5 Mass and cadre parties… …have hardly ever existed in reality. They are ideal types, theoretical constructions, used as illustrative examples rather than depictions of reality The mass versus cadre parties dichotomy comes from the famous book Partis Politiques, by the French political scientist Maurice Duverger. First published in the early 1950s

6 Duvergers party models… …reflected a situation in the early post-war period. The parties he was talking about had had their hey-day in the inter-war period In fact, the mass versus cadre dichotomy was almost obsolete already when Duvergers book came out Enter the catch-all party

7 The catch-all thesis was presented… …by the German political scientist Otto Kirchheimer, in an article published in English in 1966 (in German a year earlier) English version published after his death (in November 1965) The concept soon caught on, and is still used frequently In German, Kirchheimer used the word Allerweltspartei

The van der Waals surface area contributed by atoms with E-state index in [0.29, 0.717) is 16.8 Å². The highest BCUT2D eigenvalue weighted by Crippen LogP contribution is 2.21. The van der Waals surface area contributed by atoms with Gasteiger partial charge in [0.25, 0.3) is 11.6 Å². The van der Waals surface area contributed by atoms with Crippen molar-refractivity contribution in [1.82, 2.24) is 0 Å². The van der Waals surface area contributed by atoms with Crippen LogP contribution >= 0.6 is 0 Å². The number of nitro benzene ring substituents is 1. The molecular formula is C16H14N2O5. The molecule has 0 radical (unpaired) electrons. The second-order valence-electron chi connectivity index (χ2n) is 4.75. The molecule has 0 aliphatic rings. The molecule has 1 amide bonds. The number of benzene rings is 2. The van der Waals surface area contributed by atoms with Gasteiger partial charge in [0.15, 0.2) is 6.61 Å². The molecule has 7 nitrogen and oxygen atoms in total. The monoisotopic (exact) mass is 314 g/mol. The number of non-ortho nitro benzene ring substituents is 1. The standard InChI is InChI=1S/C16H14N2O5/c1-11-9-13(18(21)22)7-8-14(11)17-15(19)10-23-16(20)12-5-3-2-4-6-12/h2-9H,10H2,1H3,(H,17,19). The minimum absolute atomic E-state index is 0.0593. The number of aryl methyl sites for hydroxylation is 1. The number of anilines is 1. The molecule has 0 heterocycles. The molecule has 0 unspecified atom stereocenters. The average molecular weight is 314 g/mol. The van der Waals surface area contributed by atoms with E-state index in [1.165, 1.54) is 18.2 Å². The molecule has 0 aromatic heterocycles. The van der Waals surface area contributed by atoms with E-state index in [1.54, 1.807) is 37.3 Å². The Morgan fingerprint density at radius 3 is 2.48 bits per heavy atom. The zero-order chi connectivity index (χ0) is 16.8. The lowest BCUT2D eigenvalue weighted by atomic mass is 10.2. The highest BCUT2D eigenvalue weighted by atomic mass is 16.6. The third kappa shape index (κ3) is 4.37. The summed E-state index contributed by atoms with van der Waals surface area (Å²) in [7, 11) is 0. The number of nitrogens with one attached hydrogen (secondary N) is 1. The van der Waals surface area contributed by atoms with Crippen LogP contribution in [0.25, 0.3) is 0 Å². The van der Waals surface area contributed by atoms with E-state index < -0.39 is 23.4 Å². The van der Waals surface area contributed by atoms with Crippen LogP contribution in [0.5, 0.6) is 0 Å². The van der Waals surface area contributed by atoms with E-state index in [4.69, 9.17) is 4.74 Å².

8 According to the catch-all thesis… …two main changes have taken place in political parties: 1.Organisational –Parties have become more elitist 2.Ideological –Ideological differences between parties have been reduced For the catch-all party, the top priority is vote maximising

9 After WWII… …the law of the political market took over Extension of the right to vote and defeat of authoritarian movements meant that political democracy was now firmly established At the same time, affluence and increased standard of living meant that traditional class boundaries eroded Socialist parties saw their core of support reduced, and also less loyal than before Meanwhile the non-socialist parties began to see their chance to make electoral inroads into previously unreachable groups

10 The nature of elections changed Earlier, elections were focused on mobilisation of the social groups that supported them. Little point in trying to convince other groups into voting for them The new development meant that elections were also about persuasion It had become possible to persuade people that traditionally had belonged to social groups that used to be unreachable for your party